CAMBRIDGE: Tiny particles of space dust bombard asteroids and shape their surface at a microscopic level, scientists have found.
A study published today in Proceedings of the National Academy of Science analysed material from the surface of a near-Earth asteroid. The features discovered provide unprecedented detail about the history of primitive solar bodies.
“Our findings show the landscape itself of the very surface of an asteroid,” said Eizo Nakamura, who worked on the study with colleagues at Okayama University in Misasa, Japan and the Japan Aerospace Exploration Agency (JAXA). “An asteroidal surface is not a quiet place, but is heavy with bombardment.”
Exploring the surface of an asteroid
Asteroids are considered to be intermediate products of processes that formed large solar bodies. Studying them therefore tells us about the formation of our Solar System and the processes that have shaped the planets and moons.
Previous information gathered about asteroids has come from remote observations measuring properties such as the reflection of light from the surface. Such techniques have provided only limited insight into their chemical compositions and surface properties.
However, in 2010 the Hayabusa mission – conducted by JAXA – collected a sample of asteroid Itokawa, the first ever asteroid material to be brought to Earth. The new study used this sample to reveal asteroidal surface features never seen before.
Nakamura and his team examined five dust grains from Itokawa’s surface, each measuring just 50 micrometres across. As well as analysing the grains’ chemical compositions, the team used electron microscopy to look at surface features. They found evidence of hundreds of collisions with tiny specks of space dust. “Discoveries included adhered objects and nano-sized craters,” said Nakamura. “The existence of the craters is evidence of 10 nanometre-scale projectiles.”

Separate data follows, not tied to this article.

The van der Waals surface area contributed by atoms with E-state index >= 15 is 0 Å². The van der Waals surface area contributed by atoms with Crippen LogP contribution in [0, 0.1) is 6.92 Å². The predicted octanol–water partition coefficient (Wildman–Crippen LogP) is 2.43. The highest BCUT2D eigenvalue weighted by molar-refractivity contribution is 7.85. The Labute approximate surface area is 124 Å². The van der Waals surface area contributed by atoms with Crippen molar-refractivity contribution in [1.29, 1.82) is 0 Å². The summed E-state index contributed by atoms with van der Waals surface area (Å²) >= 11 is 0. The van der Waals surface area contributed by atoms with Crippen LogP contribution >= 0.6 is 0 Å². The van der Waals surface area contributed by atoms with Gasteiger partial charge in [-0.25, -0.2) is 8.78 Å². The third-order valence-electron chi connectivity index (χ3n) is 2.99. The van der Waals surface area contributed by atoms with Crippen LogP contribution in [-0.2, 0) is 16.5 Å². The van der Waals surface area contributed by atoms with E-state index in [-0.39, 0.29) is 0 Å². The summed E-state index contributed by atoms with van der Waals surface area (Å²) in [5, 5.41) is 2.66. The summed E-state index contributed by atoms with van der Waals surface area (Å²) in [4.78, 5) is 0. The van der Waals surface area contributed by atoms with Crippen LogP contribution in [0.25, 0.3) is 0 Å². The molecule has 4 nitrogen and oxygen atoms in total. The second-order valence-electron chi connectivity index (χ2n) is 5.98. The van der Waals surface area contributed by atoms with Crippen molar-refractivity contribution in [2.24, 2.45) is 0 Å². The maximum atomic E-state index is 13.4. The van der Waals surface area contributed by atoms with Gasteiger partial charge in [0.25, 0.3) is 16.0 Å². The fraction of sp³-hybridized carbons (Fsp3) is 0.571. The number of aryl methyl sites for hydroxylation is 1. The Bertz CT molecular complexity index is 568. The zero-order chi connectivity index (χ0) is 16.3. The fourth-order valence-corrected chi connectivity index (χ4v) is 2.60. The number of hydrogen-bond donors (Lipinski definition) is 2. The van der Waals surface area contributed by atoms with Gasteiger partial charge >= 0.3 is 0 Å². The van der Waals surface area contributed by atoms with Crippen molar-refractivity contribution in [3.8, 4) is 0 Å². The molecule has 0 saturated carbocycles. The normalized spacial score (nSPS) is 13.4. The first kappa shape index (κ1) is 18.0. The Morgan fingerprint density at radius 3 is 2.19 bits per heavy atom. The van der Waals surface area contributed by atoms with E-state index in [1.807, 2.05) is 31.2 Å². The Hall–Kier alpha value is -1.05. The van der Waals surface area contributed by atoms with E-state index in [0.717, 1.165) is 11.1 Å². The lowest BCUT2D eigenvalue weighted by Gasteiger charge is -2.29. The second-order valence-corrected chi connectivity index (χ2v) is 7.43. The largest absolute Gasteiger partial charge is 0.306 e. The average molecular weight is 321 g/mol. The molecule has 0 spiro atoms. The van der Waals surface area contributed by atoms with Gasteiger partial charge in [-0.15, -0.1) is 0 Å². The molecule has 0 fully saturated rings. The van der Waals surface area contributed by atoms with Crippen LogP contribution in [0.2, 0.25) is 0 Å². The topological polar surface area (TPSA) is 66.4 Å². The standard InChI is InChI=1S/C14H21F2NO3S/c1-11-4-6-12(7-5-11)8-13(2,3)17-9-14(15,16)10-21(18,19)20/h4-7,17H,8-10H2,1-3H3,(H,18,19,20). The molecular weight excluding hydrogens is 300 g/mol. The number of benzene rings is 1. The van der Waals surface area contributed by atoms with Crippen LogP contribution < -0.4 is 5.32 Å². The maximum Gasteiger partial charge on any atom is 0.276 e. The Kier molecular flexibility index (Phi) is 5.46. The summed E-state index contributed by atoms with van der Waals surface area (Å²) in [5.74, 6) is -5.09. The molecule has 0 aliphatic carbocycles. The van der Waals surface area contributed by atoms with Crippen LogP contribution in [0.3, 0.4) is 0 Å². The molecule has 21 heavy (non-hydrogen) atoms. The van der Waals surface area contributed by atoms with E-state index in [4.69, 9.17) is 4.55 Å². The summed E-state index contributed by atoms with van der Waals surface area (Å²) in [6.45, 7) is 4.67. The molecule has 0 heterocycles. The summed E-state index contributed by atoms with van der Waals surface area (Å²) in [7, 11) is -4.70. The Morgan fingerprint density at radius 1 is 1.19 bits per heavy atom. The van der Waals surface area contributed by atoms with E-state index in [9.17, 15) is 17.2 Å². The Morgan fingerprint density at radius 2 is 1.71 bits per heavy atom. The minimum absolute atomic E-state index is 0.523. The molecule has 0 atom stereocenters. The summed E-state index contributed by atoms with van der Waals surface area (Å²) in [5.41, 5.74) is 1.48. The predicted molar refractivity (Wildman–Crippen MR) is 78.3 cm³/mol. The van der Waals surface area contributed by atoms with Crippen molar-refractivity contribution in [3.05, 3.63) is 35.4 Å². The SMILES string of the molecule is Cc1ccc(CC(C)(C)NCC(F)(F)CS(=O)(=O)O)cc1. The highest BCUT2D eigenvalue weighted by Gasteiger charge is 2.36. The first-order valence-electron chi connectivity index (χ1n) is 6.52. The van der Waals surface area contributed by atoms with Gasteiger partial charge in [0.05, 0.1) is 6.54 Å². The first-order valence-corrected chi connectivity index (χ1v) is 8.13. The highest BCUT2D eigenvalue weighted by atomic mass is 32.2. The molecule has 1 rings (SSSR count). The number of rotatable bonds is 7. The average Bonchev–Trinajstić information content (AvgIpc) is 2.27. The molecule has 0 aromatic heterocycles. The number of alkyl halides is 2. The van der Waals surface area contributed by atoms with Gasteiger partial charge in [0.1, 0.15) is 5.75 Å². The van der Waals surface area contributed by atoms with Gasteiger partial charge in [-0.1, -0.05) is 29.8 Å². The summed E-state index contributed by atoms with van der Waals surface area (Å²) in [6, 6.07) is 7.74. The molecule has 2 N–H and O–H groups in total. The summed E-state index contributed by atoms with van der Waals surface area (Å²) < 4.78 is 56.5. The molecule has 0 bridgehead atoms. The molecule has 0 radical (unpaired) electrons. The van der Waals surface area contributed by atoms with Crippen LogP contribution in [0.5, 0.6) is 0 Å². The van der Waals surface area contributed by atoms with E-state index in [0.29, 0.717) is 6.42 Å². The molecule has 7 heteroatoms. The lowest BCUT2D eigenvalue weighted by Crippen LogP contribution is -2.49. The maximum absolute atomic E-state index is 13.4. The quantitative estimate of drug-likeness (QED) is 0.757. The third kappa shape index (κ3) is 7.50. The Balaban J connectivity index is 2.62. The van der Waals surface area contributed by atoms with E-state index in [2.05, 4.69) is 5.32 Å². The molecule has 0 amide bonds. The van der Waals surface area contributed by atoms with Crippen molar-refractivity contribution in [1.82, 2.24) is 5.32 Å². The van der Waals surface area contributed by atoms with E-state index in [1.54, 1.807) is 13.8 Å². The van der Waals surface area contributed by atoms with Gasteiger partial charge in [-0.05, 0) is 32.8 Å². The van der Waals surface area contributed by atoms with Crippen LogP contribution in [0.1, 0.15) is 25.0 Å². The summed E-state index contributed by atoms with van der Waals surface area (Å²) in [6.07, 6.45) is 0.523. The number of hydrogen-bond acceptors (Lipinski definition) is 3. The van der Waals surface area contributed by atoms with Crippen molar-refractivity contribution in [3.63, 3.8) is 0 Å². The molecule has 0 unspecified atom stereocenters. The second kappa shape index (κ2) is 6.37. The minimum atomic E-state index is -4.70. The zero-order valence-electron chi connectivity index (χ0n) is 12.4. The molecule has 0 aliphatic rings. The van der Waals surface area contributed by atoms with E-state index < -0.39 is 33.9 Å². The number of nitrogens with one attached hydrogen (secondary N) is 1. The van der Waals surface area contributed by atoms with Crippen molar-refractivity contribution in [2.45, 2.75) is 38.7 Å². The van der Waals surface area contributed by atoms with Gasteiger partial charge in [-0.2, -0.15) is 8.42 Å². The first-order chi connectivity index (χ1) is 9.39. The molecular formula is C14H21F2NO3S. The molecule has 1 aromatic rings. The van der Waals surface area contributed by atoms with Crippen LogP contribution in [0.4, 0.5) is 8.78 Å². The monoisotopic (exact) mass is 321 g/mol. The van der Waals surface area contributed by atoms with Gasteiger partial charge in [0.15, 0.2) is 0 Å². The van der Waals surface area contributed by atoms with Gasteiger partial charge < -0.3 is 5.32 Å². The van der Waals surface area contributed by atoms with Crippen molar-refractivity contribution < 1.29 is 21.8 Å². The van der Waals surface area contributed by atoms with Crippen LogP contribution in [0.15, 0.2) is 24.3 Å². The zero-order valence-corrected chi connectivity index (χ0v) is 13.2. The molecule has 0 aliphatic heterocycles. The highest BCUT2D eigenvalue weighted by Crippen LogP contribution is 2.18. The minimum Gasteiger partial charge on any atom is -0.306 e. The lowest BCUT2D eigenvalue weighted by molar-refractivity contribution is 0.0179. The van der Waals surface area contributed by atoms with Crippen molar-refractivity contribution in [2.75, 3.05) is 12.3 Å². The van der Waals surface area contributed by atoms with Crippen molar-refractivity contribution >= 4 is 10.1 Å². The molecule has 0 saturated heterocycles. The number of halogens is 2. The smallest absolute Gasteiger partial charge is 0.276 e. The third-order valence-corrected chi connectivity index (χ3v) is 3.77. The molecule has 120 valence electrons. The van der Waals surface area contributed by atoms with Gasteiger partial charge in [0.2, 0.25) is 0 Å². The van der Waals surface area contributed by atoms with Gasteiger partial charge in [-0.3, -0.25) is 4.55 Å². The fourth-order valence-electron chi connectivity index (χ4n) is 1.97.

Characteristics of the features indicate that nanoparticles were travelling at hypervelocities – tens of kilometres per second – resulting in high-energy impacts sufficient to change the chemical properties of the asteroidal surface and produce enough heat for localised melting. Impacts would also have scattered particles, adding to interplanetary dust.
The work identifies the exact processes underlying ‘space weathering’, a term that had previously been used to explain differences in general properties of asteroid surfaces. Knowing exactly how this space-weathering occurs helps in understanding how asteroids and other solar bodies form and develop.
Complex asteroidal process
John Bridges from Britain’s University of Leicester welcomed the study, commenting, “[The authors] have gathered some fascinating new data, showing the complexity of asteroidal processes. The Itokawa craters show the importance of impacts in shaping asteroids.”
Bridges also sees similarities between the new findings and those of the NASA Stardust mission, on which he also works. “The hypervelocity impact features identified in the samples [from Itokawa] are reminiscent of the hypervelocity craters analysed on the surfaces that the Stardust mission returned from Comet Wild2.”
Nakamura added that asteroids are the “most primitive solar bodies”, and can tell us about the formation of the Solar System, its history and the processes that have shaped it, but more work needs to be done. “Age determination using isotopes is the most important step to anchor the processes,” he said. “To do so, a reasonable amount of sample is required. To collect rocks from an appropriate asteroid in an appropriate amount is the next step. Our analysis is the initial analysis only, using five tiny particles. There remain thousands of particles preserved [by] JAXA, so further analyses following our methodology will enable better understanding of space environments on small asteroids.”